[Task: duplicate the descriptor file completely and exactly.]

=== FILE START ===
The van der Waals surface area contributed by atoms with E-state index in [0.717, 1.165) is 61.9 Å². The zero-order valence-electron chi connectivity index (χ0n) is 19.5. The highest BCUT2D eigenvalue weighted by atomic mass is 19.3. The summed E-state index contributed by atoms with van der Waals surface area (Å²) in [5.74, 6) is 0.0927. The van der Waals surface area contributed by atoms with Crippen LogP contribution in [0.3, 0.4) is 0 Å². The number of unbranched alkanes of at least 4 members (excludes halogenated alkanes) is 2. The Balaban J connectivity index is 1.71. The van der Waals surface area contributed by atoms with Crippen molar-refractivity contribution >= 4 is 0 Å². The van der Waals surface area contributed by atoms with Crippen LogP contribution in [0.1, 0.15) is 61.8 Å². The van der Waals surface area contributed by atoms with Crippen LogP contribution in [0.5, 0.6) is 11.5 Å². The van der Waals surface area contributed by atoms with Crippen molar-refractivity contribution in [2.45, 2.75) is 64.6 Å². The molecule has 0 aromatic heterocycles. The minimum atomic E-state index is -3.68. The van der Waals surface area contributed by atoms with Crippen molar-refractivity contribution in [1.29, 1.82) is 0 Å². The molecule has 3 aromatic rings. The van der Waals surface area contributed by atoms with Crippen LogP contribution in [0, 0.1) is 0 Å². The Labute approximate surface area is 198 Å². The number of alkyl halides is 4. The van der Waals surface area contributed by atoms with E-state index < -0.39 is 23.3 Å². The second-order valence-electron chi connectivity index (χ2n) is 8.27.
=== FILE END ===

The van der Waals surface area contributed by atoms with E-state index in [0.717, 1.165) is 61.9 Å². The zero-order valence-electron chi connectivity index (χ0n) is 19.5. The highest BCUT2D eigenvalue weighted by atomic mass is 19.3. The summed E-state index contributed by atoms with van der Waals surface area (Å²) in [5.74, 6) is 0.0927. The van der Waals surface area contributed by atoms with Crippen LogP contribution in [0.3, 0.4) is 0 Å². The number of unbranched alkanes of at least 4 members (excludes halogenated alkanes) is 2. The Balaban J connectivity index is 1.71. The van der Waals surface area contributed by atoms with Crippen molar-refractivity contribution >= 4 is 0 Å². The van der Waals surface area contributed by atoms with Crippen LogP contribution in [0.1, 0.15) is 61.8 Å². The van der Waals surface area contributed by atoms with Crippen LogP contribution in [0.5, 0.6) is 11.5 Å². The van der Waals surface area contributed by atoms with Crippen molar-refractivity contribution in [2.45, 2.75) is 64.6 Å². The molecule has 0 aromatic heterocycles. The minimum atomic E-state index is -3.68. The van der Waals surface area contributed by atoms with Crippen molar-refractivity contribution in [1.29, 1.82) is 0 Å². The molecule has 3 aromatic rings. The van der Waals surface area contributed by atoms with Crippen LogP contribution in [0, 0.1) is 0 Å². The Labute approximate surface area is 198 Å². The number of alkyl halides is 4. The van der Waals surface area contributed by atoms with E-state index < -0.39 is 23.3 Å². The second-order valence-electron chi connectivity index (χ2n) is 8.27.